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Cambridge Institute for Medical Research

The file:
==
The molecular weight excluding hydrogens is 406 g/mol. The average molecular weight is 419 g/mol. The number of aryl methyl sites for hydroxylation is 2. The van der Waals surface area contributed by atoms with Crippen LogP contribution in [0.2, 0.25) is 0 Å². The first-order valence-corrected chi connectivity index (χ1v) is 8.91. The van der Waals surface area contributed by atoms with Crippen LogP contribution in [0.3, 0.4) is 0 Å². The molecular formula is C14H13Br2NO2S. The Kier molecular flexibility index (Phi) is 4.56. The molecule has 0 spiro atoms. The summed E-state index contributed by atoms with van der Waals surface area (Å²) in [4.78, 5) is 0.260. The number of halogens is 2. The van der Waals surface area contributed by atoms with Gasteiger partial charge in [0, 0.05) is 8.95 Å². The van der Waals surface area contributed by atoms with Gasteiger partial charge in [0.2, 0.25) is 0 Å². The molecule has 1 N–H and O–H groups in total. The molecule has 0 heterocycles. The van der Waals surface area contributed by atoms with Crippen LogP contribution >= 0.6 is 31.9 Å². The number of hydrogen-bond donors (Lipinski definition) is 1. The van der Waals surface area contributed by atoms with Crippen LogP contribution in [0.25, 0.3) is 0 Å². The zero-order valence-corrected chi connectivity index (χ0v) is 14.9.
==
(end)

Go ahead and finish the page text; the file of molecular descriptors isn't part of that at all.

Protein phosphorylation activates important biological processes that are later deactivated by dephosphorylation. Phosphoserine/threonine dephosphorylation is catalyzed by holophosphatases comprising a catalytic subunit, specialized in hydrolytic phosphate removal and regulatory subunit(s) that select phosphoprotein substrates. Dynamics of (de)phosphorylation of phosphoserine 51 on the alpha subunit of eukaryotic translation initiation factors 2 (eIF2) regulates protein synthesis in stressed cells. Previous research has focused on mechanisms operating near the catalytic site of the eIF2-directed holophosphatase. In this paper from the Ron lab, computational, crystallographic, biochemical, and cellular techniques uncover interactions between elements distant from the catalytic site of the eIF2 holophosphatase and its cognate multisubunit eIF2 phosphoprotein substrate. These interactions reveal physiologically important action-at-a-distance that facilitates phosphate removal from eIF2 to efficiently terminate signaling in a mammalian stress response.